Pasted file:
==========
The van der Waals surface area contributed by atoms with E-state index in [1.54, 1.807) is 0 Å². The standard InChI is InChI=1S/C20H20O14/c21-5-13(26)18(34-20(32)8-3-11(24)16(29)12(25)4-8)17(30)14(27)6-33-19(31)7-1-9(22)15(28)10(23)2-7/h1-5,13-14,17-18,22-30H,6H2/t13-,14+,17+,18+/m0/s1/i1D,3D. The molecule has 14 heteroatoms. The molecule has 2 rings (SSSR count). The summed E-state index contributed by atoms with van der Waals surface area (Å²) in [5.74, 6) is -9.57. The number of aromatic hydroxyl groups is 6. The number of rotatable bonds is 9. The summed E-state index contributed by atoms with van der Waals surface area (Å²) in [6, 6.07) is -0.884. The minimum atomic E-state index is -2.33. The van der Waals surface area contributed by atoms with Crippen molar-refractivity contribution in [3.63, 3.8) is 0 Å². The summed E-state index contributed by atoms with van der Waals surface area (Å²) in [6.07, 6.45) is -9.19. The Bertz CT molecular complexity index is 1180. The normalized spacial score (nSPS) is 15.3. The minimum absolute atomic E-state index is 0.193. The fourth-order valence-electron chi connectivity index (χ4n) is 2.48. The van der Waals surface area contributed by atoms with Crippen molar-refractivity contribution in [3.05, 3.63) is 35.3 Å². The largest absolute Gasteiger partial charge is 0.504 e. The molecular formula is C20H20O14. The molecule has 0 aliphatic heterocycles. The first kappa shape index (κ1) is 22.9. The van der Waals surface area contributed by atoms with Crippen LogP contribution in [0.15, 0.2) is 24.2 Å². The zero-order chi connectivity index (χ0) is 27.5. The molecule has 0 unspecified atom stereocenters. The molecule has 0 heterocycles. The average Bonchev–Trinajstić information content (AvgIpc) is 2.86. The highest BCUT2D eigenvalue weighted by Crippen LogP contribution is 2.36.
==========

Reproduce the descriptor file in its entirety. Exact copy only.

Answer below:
The van der Waals surface area contributed by atoms with E-state index in [1.54, 1.807) is 0 Å². The standard InChI is InChI=1S/C20H20O14/c21-5-13(26)18(34-20(32)8-3-11(24)16(29)12(25)4-8)17(30)14(27)6-33-19(31)7-1-9(22)15(28)10(23)2-7/h1-5,13-14,17-18,22-30H,6H2/t13-,14+,17+,18+/m0/s1/i1D,3D. The molecule has 14 heteroatoms. The molecule has 2 rings (SSSR count). The summed E-state index contributed by atoms with van der Waals surface area (Å²) in [5.74, 6) is -9.57. The number of aromatic hydroxyl groups is 6. The number of rotatable bonds is 9. The summed E-state index contributed by atoms with van der Waals surface area (Å²) in [6, 6.07) is -0.884. The minimum atomic E-state index is -2.33. The van der Waals surface area contributed by atoms with Crippen molar-refractivity contribution in [3.63, 3.8) is 0 Å². The summed E-state index contributed by atoms with van der Waals surface area (Å²) in [6.07, 6.45) is -9.19. The Bertz CT molecular complexity index is 1180. The normalized spacial score (nSPS) is 15.3. The minimum absolute atomic E-state index is 0.193. The fourth-order valence-electron chi connectivity index (χ4n) is 2.48. The van der Waals surface area contributed by atoms with Crippen molar-refractivity contribution in [3.05, 3.63) is 35.3 Å². The largest absolute Gasteiger partial charge is 0.504 e. The molecular formula is C20H20O14. The molecule has 0 aliphatic heterocycles. The first kappa shape index (κ1) is 22.9. The van der Waals surface area contributed by atoms with Crippen LogP contribution in [0.15, 0.2) is 24.2 Å². The zero-order chi connectivity index (χ0) is 27.5. The molecule has 0 unspecified atom stereocenters. The molecule has 0 heterocycles. The average Bonchev–Trinajstić information content (AvgIpc) is 2.86. The highest BCUT2D eigenvalue weighted by Crippen LogP contribution is 2.36.